Friday, September 19, 2014

Mary, Mary - the Losers

Sadly the weather has played a big role this year - a harder than normal winter (way more snowfall than normal and lots of rain, a hotter than normal spring (90's in May) and a dry, dry, dry summer  (cooler than usual, but no rain to speak of).  All have wreaked havoc with the garden.  The only thing that I could influence was the rain, which I tried to mimic with plenty of sprinklers.  But despite my best effort, there were problems. 

The biggest loser was definitely this 'Emerald' arborvitae.
I had such plans for it, but to no avail.  It was dead by early spring.  I still want one, so will try again later this month.  I have taken my tiller in for an overhaul and plan to till up the entire area and then add both webb-dirt and organic compost to try to provide a better environment this time.   And, perhaps a small surprise for groundcover around it. 

Two other shrubs that were badly damaged by the harsh conditions were this miniature Alberta spruce and the viburnum. 

 I think the latter will be fine once I trim out the dead.  The spruce will probably not produce new growth to fill in all that has died.
 Can you even see the hibiscus?  They are just right of the sprinkler - those spindly green things with the pretty red stems.  Not at all their glory days.

And, finally, the hibiscus has given up.   There were originally four - two red, one white and one purple - standing more than six feet tall.  They bloomed prolifically for six or seven years, but have fallen into decline the past few years.  This year we had almost no blooms at all.  Definitely need to dig out this whole area and start over next year.

Next week:  The Jury is Still Out ...

Wednesday, September 17, 2014

Wednesday Workday

The sedums are starting to bloom.  Always a welcome addition at the end of a dry summer.

To mulch or not to mulch?  That is definitely not the question in this part of the world.  The more important question is, "Spring or Fall? or both?"
Obedient plant brings much needed color to the shadiest part of the garden.

We are hot enough here in the summer that one needs spring mulch to provide some protection to roots and  help hold moisture during the dog days of summer, but our winters can be harsh enough to cause significant freezing and heaving - anyone remember the winter of 2013-2014? - and therefore require fall mulch.  My normal routine for years has been to mulch heavily in the spring and hope for the best thru the following winter.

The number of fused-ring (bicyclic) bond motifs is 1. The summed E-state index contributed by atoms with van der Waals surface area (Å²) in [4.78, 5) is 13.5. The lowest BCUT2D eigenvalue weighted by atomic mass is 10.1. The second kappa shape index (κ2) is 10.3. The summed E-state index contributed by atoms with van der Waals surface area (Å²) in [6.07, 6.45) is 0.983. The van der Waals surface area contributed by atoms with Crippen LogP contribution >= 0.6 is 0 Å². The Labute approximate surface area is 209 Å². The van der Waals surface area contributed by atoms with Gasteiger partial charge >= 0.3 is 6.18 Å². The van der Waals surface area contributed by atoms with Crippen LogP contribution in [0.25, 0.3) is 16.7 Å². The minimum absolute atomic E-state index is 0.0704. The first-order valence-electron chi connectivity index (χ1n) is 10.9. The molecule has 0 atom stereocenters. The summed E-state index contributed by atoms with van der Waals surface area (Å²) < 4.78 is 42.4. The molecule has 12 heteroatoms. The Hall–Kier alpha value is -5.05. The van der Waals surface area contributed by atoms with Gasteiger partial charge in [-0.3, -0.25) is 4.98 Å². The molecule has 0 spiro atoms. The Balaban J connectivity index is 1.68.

Even the xeri-garden gets a shot of late season color.  Anyone notice that everything that's blooming at the moment is the SAME color?

This past year, tho, I waited too late to start and by the time I got started too many perennials were already coming up to do my preferred heavy coverage in the spring.  So I have found myself needing to do it again this fall. 
Nearly 1/3 of the back is done, with a couple more days to work on it.  The end is in sight!

So in addition to enjoying a few fall bloomers, I have been weeding, cleaning out beds and re-mulching since Labor Day.   In some ways it's a very satisfying job.  At least when I'm done things are looking neat and tidy for their winter rest.  Hope to finish up by next weekend ....

Monday, September 15, 2014

The Mary Mary Awards ... and the Winners Are...

Mary Mary and I were sitting on the bench a few days ago just looking around and thinking about the 2014 garden season - you know ... what worked and what needs work for next year.   

There were definitely some winners this year, some losers and the jury is still out on a few things.   Today the winners. 
The oak stump is rotting away under the not-at-all-level planter and will will soon be gone - replaced with a few more azaleas - hopefully re-bloomers.

In first place is certainly the front bed.  Have been working on this one for at least five years - since we had to cut down a big oak tree.  The dogwood seems to have survived some awful attack on its bark.  I unwrapped it a few weeks ago to see how it was doing, and it seems to be growing a thicker layer under the damaged bark, but more importantly it bloomed and now has many berries, so water is definitely making it up the trunk to all parts of the tree.  It will still bear some watching, but I think we may have made it.  And the grasses I planted are doing well, as are the azaleas in the spring and chrysanthemums in the fall.  Need to add more grass and more 'mums, as well as working on the irrigation for next year. 

Another winner was the "old" miniature rose I revived.  After too many years of neglect, a monthly deep feeding combined with a weekly shot of fish emulsion has brought it back to life - full of new growth and covered with flowers most of the summer.  It was a grocery store purchase at least 10 years ago, but has been a joy this summer.   
 Echinacea 'Double Scoop Cranberry' PPAF

The cone flower I put in this big pot has been spectacular!  I want to get some more interesting colors going in the planting bed next year. 

The new bed under the elm appears to be a winner, altho it's probably too soon to really tell.

Friday - the losers.